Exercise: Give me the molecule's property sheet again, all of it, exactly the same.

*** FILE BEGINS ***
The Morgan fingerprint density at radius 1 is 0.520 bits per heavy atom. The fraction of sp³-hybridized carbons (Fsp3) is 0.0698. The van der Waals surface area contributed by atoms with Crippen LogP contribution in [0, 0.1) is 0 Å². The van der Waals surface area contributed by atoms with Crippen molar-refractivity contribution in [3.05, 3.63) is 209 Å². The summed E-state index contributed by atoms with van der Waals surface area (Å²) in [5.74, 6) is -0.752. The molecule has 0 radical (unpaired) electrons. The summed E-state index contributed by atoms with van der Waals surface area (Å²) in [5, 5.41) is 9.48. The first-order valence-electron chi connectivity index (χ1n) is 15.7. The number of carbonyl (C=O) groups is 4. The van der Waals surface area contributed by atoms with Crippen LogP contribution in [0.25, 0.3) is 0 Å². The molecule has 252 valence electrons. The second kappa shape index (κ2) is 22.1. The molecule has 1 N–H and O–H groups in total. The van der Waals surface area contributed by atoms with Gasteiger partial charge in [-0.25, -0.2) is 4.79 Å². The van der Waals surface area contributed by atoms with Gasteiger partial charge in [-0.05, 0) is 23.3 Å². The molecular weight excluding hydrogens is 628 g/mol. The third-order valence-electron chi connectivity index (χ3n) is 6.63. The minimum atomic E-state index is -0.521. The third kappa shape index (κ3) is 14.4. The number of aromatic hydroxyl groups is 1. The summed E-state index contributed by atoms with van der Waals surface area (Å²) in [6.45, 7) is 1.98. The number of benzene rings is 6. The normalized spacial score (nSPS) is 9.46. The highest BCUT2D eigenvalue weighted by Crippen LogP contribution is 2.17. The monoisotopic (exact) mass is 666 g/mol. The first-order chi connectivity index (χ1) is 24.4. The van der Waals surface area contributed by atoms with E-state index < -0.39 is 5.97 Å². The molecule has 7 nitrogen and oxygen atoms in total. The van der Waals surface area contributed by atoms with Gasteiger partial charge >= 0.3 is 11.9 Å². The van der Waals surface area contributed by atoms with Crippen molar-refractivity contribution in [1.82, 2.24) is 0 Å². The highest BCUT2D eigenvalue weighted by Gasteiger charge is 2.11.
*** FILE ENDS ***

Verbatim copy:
The Morgan fingerprint density at radius 1 is 0.520 bits per heavy atom. The fraction of sp³-hybridized carbons (Fsp3) is 0.0698. The van der Waals surface area contributed by atoms with Crippen LogP contribution in [0, 0.1) is 0 Å². The van der Waals surface area contributed by atoms with Crippen molar-refractivity contribution in [3.05, 3.63) is 209 Å². The summed E-state index contributed by atoms with van der Waals surface area (Å²) in [5.74, 6) is -0.752. The molecule has 0 radical (unpaired) electrons. The summed E-state index contributed by atoms with van der Waals surface area (Å²) in [5, 5.41) is 9.48. The first-order valence-electron chi connectivity index (χ1n) is 15.7. The number of carbonyl (C=O) groups is 4. The van der Waals surface area contributed by atoms with Crippen LogP contribution in [0.25, 0.3) is 0 Å². The molecule has 252 valence electrons. The second kappa shape index (κ2) is 22.1. The molecule has 1 N–H and O–H groups in total. The van der Waals surface area contributed by atoms with Gasteiger partial charge in [-0.25, -0.2) is 4.79 Å². The van der Waals surface area contributed by atoms with Gasteiger partial charge in [-0.05, 0) is 23.3 Å². The molecular weight excluding hydrogens is 628 g/mol. The third-order valence-electron chi connectivity index (χ3n) is 6.63. The minimum atomic E-state index is -0.521. The third kappa shape index (κ3) is 14.4. The number of aromatic hydroxyl groups is 1. The summed E-state index contributed by atoms with van der Waals surface area (Å²) in [6.45, 7) is 1.98. The number of benzene rings is 6. The normalized spacial score (nSPS) is 9.46. The highest BCUT2D eigenvalue weighted by Crippen LogP contribution is 2.17. The monoisotopic (exact) mass is 666 g/mol. The first-order chi connectivity index (χ1) is 24.4. The van der Waals surface area contributed by atoms with E-state index < -0.39 is 5.97 Å². The molecule has 7 nitrogen and oxygen atoms in total. The van der Waals surface area contributed by atoms with Gasteiger partial charge >= 0.3 is 11.9 Å². The van der Waals surface area contributed by atoms with Crippen molar-refractivity contribution in [1.82, 2.24) is 0 Å². The highest BCUT2D eigenvalue weighted by Gasteiger charge is 2.11.